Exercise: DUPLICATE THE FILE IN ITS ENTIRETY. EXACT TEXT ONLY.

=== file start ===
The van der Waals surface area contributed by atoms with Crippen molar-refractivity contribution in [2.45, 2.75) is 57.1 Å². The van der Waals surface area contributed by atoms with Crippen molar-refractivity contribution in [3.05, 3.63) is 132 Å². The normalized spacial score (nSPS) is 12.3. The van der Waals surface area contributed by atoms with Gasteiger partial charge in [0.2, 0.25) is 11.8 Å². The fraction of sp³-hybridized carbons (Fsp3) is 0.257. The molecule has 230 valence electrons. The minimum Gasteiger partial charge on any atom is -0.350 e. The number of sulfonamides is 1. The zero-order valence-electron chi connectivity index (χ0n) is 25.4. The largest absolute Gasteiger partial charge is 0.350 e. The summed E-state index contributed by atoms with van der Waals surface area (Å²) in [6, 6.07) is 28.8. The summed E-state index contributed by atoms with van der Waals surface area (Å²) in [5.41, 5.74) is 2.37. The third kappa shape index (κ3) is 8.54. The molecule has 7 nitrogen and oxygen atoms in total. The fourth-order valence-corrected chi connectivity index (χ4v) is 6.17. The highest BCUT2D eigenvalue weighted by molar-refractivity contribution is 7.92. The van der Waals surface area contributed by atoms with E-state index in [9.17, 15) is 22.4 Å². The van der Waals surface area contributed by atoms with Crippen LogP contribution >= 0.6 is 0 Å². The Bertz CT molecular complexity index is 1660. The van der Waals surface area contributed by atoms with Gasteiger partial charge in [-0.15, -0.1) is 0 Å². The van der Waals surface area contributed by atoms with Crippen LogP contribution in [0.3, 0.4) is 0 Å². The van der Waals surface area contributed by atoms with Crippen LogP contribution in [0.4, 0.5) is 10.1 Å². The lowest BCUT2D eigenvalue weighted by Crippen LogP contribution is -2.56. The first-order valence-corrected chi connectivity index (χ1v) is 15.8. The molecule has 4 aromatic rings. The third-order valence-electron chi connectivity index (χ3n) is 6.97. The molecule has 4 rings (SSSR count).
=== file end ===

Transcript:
The van der Waals surface area contributed by atoms with Crippen molar-refractivity contribution in [2.45, 2.75) is 57.1 Å². The van der Waals surface area contributed by atoms with Crippen molar-refractivity contribution in [3.05, 3.63) is 132 Å². The normalized spacial score (nSPS) is 12.3. The van der Waals surface area contributed by atoms with Gasteiger partial charge in [0.2, 0.25) is 11.8 Å². The fraction of sp³-hybridized carbons (Fsp3) is 0.257. The molecule has 230 valence electrons. The minimum Gasteiger partial charge on any atom is -0.350 e. The number of sulfonamides is 1. The zero-order valence-electron chi connectivity index (χ0n) is 25.4. The largest absolute Gasteiger partial charge is 0.350 e. The summed E-state index contributed by atoms with van der Waals surface area (Å²) in [6, 6.07) is 28.8. The summed E-state index contributed by atoms with van der Waals surface area (Å²) in [5.41, 5.74) is 2.37. The third kappa shape index (κ3) is 8.54. The molecule has 7 nitrogen and oxygen atoms in total. The fourth-order valence-corrected chi connectivity index (χ4v) is 6.17. The highest BCUT2D eigenvalue weighted by molar-refractivity contribution is 7.92. The van der Waals surface area contributed by atoms with E-state index in [9.17, 15) is 22.4 Å². The van der Waals surface area contributed by atoms with Crippen LogP contribution >= 0.6 is 0 Å². The Bertz CT molecular complexity index is 1660. The van der Waals surface area contributed by atoms with Gasteiger partial charge in [-0.15, -0.1) is 0 Å². The van der Waals surface area contributed by atoms with Crippen LogP contribution in [0.3, 0.4) is 0 Å². The van der Waals surface area contributed by atoms with Crippen LogP contribution in [0.4, 0.5) is 10.1 Å². The lowest BCUT2D eigenvalue weighted by Crippen LogP contribution is -2.56. The first-order valence-corrected chi connectivity index (χ1v) is 15.8. The molecule has 4 aromatic rings. The third-order valence-electron chi connectivity index (χ3n) is 6.97. The molecule has 4 rings (SSSR count).